(Little Rock) (AP) – Attorney General Dustin McDaniel wants to defend in court a $5 million tax break the Legislature gave the natural gas industry after the state’s top finance official said the exemption was unconstitutional.
McDaniel on Friday filed a motion to intervene in the lawsuit challenging the measure approved earlier this year exempting sand used in natural gas drilling from state sales taxes. The tax break was included in the Department of Finance and Administration’s revenue services division budget, an approach the lawsuit argues is unconstitutional.
DFA Director Richard Weiss, the defendant in the case, agreed in a Friday court filing that the approach was unconstitutional.
McDaniel asked to intervene so he could defend the tax break.
Lawmakers approved the break in March, overriding a veto by Gov. Mike Beebe.
(Little Rock) (AP) – A Little Rock native who has worked for several nonprofits will be the first Arkansas director for the nation’s largest lesbian, gay, bisexual and transgender civil rights group.
The Washington-based Human Rights Campaign announced Monday it had hired Kendra Johnson as its state director as part of its $8.5 million Project One America campaign to promote LGBT equality in three southern states.
Johnson was born and raised in Little Rock and has worked at several nonprofits, including Better Community Development and the Women’s Project. She has an undergraduate degree from Spelman College and a graduate degree from the University of Arkansas at Little Rock.
Johnson’s hiring was announced as court fights are underway at the federal and state level over Arkansas’ ban on gay marriage.
(West Plains) – The Boys and Girls Club of the Greater West Plains Area held a special inter-club dodgeball tournament this past Friday.
Executive Director of the West Plains Club, Dakota Crow, told Ozark Radio News more about the Duck and Dodge Ultimate Dodgeball Tournament:
Ashley Smith, Youth Development Professional with the West Plains Club, was the one who came up with the idea for a dodgeball tournament. She told Ozark Radio News why she chose the sport:
Snow cones were also available for the kids and staff during the event.
Unfortunately for the West Plains Club, they weren’t victorious, as the Poplar Bluff Boys and Club won the tournament. Club kids did, however, get a chance to take a little frustration out on some of their Club’s staff – after the tournament, the children and staff had a number of games against one another.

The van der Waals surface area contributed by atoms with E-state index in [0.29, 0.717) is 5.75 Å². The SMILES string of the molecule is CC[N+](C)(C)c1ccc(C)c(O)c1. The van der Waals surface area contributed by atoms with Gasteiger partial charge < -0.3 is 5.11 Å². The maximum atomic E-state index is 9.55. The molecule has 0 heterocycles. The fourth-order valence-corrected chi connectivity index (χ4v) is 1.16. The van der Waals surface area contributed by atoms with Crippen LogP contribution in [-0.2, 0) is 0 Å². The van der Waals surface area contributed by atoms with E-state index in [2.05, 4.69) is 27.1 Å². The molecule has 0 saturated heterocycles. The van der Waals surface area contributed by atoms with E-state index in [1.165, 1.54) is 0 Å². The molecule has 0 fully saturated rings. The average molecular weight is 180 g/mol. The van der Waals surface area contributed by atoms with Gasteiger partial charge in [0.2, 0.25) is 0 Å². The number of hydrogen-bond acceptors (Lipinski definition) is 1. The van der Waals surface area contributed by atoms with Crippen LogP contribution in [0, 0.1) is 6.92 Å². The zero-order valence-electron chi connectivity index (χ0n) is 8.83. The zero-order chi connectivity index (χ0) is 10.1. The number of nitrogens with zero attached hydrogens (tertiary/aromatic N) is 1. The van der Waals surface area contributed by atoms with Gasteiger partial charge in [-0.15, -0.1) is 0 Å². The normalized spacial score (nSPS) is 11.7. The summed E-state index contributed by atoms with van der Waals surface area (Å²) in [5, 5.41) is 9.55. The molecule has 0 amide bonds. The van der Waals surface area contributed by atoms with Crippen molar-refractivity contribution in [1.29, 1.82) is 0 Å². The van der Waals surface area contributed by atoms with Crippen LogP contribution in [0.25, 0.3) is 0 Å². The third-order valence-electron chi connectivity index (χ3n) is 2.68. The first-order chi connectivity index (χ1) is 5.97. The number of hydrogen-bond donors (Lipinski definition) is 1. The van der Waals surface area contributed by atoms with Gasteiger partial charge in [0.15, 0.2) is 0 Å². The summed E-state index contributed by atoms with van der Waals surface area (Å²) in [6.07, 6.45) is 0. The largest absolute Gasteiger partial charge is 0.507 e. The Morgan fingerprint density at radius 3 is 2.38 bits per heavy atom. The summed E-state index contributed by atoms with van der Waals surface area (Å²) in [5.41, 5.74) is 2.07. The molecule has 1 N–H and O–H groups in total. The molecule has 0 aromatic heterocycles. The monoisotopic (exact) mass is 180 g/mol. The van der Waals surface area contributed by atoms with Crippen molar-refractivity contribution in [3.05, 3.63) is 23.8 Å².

(West Plains) – A meeting concerning the “Right To Farm” amendment to the Missouri Constitution will be held Tuesday at the West Plains Civic Center.
154th District Representative Shawn Rhoads spoke with Ozark Radio News and talked about the meeting:
Detractors of the amendment say that they’re worried about the wording of the amendment, which they consider “vague”. Rhoads addressed this concern:
Rhoads also addressed some other concerns brought up concerning the amendment:
He also said the “Right To Farm” amendment shouldn’t be a Democrat or Republican issue:
Again, the meeting concerning the “Right To Farm” amendment will be held Tuesday at 7 PM in the Dogwood Room of the West Plains Civic Center. The public is invited and attendance is free.
(Mountain Home) (AP) – A Baxter County judge has sentenced a Cotter man to 20 years in prison for sexually assaulting a young girl.
63-year-old William Bardin was sentenced Thursday. Bardin pleaded guilty in June to repeatedly raping a girl under the age of 14 over several years.
He was recorded admitting that he assaulted the girl in his home and in an ice cream truck he drove.
Bardin started assaulting the girl when she was about five or six years old. She is now a teenager.
He must complete 14 years of the sentence before being eligible for parole.
(Cabool) – Four people including three children were seriously injured Sunday morning after a one-vehicle accident near Cabool.
The accident happened at 6:48 AM on Route M, about 8 miles north of Cabool, when the southbound vehicle driven by 30-year-old Brandon Stark ran off-road and overturned, striking a tree and coming to rest.